12.03.2020 • 4/2020
Global economy under the spell of the coronavirus epidemic
The epidemic is obstructing the economic recovery in Germany. Foreign demand is falling, private households forgo domestic consumption if it comes with infection risk, and investments are postponed. Assuming that the spread of the disease can be contained in short time, GDP growth in 2020 is expected to be 0.6% according to IWH spring economic forecast. Growth in East Germany is expected to be 0.9% and thus higher than in West Germany. If the number of new infections cannot be decreased in short time, we expect a recession in Germany.
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12.02.2020 • 2/2020
Causes of populism: IWH begins international research project
Is the increasing strength of populist parties due to economic causes? The Halle Institute for Economic Research (IWH) is set to play a leading role in scrutinising this controversial question with immediate effect, together with researchers from England, Scotland and the Czech Republic. The Volkswagen Foundation is funding this interdisciplinary project to the tune of almost one million euro for four years.
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Sinkendes Potenzialwachstum in Deutschland, beschleunigter Braunkohleausstieg und Klimapaket: Finanzpolitische Konsequenzen für die Jahre bis 2024
Nach der Mittelfristprojektion des IWH wird das Bruttoinlandsprodukt in Deutschland in den Jahren bis 2024 preisbereinigt um durchschnittlich 1% wachsen; das nominale Bruttoinlandsprodukt wird um durchschnittlich 2¾% zunehmen. Die Durchschnittswerte verschleiern die Tatsache, dass das Wachstum gegen Ende des Projektionszeitraums aufgrund der dann rückläufigen Erwerbsbevölkerung spürbar zurückgehen wird. Dies wird sich auch bei den Staatseinnahmen niederschlagen. Allerdings wird die Bevölkerung nicht regional gleichverteilt zurückgehen. Strukturschwache Regionen dürften stärker betroffen sein. Die regionalen Effekte auf die Staatseinnahmen werden zwar durch Umverteilungsmechanismen abgefedert, aber nicht völlig ausgeglichen. Regionen mit schrumpfender Erwerbsbevölkerung müssen sich auf einen sinkenden finanziellen Spielraum einstellen. Der beschleunigte Braunkohleausstieg wird diesen Prozess verstärken, das Klimapaket der Bundesregierung hat hingegen vergleichsweise geringe Auswirkungen auf die öffentlichen Finanzen.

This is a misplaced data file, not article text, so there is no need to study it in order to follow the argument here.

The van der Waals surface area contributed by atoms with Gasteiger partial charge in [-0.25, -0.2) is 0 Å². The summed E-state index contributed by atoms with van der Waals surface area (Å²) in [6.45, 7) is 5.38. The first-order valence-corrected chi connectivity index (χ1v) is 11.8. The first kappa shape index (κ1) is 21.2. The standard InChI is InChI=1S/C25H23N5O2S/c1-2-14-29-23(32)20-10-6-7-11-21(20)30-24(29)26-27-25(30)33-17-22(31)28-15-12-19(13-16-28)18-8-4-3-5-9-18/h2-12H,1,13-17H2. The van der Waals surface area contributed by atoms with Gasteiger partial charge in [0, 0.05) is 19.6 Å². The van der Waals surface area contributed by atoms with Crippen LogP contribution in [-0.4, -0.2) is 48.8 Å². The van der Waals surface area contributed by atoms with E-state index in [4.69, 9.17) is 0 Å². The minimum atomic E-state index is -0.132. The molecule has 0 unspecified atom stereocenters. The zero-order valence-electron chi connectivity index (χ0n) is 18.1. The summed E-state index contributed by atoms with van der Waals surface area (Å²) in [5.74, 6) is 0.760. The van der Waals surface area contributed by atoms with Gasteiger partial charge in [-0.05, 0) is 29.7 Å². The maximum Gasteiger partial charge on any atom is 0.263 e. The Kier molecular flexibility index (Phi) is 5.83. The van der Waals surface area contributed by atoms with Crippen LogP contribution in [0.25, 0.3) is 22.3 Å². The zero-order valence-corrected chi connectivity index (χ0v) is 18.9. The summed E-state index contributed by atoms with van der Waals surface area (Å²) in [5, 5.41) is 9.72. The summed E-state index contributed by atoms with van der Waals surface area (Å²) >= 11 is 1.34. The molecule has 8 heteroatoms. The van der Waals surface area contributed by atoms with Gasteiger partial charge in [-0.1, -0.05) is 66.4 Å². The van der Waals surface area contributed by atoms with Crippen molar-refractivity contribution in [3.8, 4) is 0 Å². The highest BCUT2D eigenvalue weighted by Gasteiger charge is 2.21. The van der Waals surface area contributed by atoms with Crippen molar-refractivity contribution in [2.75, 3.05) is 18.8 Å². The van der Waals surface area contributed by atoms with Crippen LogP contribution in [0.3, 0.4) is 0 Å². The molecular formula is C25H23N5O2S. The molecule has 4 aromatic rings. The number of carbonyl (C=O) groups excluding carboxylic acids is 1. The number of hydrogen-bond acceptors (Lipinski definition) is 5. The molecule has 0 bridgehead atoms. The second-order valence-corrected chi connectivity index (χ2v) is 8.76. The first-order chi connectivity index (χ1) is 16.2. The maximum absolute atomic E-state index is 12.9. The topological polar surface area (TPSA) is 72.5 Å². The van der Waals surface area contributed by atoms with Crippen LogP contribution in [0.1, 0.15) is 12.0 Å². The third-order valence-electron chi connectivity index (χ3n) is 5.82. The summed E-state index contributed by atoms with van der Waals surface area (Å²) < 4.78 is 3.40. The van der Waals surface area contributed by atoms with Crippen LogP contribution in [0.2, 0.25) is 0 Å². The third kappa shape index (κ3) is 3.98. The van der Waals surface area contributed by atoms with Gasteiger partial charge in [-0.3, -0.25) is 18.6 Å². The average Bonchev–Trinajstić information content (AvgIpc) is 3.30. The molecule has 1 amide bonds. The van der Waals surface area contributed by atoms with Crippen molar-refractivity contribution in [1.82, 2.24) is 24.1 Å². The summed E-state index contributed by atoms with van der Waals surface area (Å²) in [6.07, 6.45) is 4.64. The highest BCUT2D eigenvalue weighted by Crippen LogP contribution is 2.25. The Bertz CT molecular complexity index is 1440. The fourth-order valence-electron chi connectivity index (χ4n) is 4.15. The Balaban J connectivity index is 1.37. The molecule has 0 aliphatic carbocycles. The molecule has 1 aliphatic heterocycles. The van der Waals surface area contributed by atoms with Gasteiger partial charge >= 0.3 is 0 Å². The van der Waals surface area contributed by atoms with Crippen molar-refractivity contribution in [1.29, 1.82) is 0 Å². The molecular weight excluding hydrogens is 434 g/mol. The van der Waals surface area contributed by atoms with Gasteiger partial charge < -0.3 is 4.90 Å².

12.12.2019 • 24/2019
Global economy slowly gains momentum – but Germany still stuck in a downturn
In 2020, the global economy is likely to benefit from the recent thaw in trade disputes. Germany’s manufacturing sector, however, will recover only slowly. “In 2020, the German economy will probably grow at a rate of 1.1%, and adjusted for the unusually high number of working days the growth rate will only be 0.7%”, says Oliver Holtemöller, head of the Department Macroeconomics and vice president at Halle Institute for Economic Research (IWH). With an estimated growth rate of 1.3%, production in East Germany will outpace total German production growth.